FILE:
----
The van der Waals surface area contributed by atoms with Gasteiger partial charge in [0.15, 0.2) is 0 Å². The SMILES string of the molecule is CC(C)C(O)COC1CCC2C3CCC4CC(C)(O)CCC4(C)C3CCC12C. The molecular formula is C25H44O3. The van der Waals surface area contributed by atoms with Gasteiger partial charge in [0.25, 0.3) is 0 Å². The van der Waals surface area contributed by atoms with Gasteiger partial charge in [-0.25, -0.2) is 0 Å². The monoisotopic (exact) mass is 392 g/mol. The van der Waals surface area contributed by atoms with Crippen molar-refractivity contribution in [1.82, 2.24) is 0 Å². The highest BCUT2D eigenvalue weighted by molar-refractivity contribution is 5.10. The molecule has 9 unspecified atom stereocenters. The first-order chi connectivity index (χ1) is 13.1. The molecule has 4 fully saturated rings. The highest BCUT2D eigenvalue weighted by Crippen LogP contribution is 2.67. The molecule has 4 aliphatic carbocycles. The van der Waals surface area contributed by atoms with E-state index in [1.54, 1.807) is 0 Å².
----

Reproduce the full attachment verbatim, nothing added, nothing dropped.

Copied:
The van der Waals surface area contributed by atoms with Gasteiger partial charge in [0.15, 0.2) is 0 Å². The SMILES string of the molecule is CC(C)C(O)COC1CCC2C3CCC4CC(C)(O)CCC4(C)C3CCC12C. The molecular formula is C25H44O3. The van der Waals surface area contributed by atoms with Gasteiger partial charge in [0.25, 0.3) is 0 Å². The van der Waals surface area contributed by atoms with Gasteiger partial charge in [-0.25, -0.2) is 0 Å². The monoisotopic (exact) mass is 392 g/mol. The van der Waals surface area contributed by atoms with Crippen molar-refractivity contribution in [1.82, 2.24) is 0 Å². The highest BCUT2D eigenvalue weighted by molar-refractivity contribution is 5.10. The molecule has 9 unspecified atom stereocenters. The first-order chi connectivity index (χ1) is 13.1. The molecule has 4 fully saturated rings. The highest BCUT2D eigenvalue weighted by Crippen LogP contribution is 2.67. The molecule has 4 aliphatic carbocycles. The van der Waals surface area contributed by atoms with E-state index in [1.54, 1.807) is 0 Å².